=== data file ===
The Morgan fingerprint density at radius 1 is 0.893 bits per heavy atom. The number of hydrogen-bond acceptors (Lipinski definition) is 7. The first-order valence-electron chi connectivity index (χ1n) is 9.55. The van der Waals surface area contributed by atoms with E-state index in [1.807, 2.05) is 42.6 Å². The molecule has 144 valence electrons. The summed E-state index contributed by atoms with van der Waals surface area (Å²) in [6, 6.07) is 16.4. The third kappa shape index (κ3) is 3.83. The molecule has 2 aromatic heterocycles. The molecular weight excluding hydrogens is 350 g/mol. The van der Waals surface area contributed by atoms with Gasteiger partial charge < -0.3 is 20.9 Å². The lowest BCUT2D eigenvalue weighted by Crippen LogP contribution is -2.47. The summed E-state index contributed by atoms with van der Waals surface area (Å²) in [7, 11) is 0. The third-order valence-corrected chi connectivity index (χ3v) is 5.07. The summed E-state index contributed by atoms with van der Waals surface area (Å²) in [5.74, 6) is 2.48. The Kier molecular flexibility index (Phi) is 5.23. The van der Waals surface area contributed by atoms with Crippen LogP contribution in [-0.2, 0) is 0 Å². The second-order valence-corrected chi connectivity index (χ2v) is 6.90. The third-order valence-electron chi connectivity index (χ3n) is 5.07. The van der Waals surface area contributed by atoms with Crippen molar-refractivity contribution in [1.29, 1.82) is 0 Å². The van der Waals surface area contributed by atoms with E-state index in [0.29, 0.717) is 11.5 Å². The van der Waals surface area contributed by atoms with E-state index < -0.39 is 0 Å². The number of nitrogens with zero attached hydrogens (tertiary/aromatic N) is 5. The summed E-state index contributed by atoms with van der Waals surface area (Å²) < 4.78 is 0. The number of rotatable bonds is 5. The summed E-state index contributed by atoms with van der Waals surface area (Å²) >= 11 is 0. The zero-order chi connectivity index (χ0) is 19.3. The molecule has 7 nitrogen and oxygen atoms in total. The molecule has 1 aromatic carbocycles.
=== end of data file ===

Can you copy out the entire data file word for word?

The Morgan fingerprint density at radius 1 is 0.893 bits per heavy atom. The number of hydrogen-bond acceptors (Lipinski definition) is 7. The first-order valence-electron chi connectivity index (χ1n) is 9.55. The van der Waals surface area contributed by atoms with E-state index in [1.807, 2.05) is 42.6 Å². The molecule has 144 valence electrons. The summed E-state index contributed by atoms with van der Waals surface area (Å²) in [6, 6.07) is 16.4. The third kappa shape index (κ3) is 3.83. The molecule has 2 aromatic heterocycles. The molecular weight excluding hydrogens is 350 g/mol. The van der Waals surface area contributed by atoms with Gasteiger partial charge < -0.3 is 20.9 Å². The lowest BCUT2D eigenvalue weighted by Crippen LogP contribution is -2.47. The summed E-state index contributed by atoms with van der Waals surface area (Å²) in [7, 11) is 0. The third-order valence-corrected chi connectivity index (χ3v) is 5.07. The summed E-state index contributed by atoms with van der Waals surface area (Å²) in [5.74, 6) is 2.48. The Kier molecular flexibility index (Phi) is 5.23. The van der Waals surface area contributed by atoms with Crippen LogP contribution in [-0.2, 0) is 0 Å². The second-order valence-corrected chi connectivity index (χ2v) is 6.90. The third-order valence-electron chi connectivity index (χ3n) is 5.07. The van der Waals surface area contributed by atoms with Crippen molar-refractivity contribution in [1.29, 1.82) is 0 Å². The van der Waals surface area contributed by atoms with E-state index in [0.29, 0.717) is 11.5 Å². The van der Waals surface area contributed by atoms with E-state index < -0.39 is 0 Å². The number of nitrogens with zero attached hydrogens (tertiary/aromatic N) is 5. The summed E-state index contributed by atoms with van der Waals surface area (Å²) < 4.78 is 0. The number of rotatable bonds is 5. The summed E-state index contributed by atoms with van der Waals surface area (Å²) >= 11 is 0. The zero-order chi connectivity index (χ0) is 19.3. The molecule has 7 nitrogen and oxygen atoms in total. The molecule has 1 aromatic carbocycles.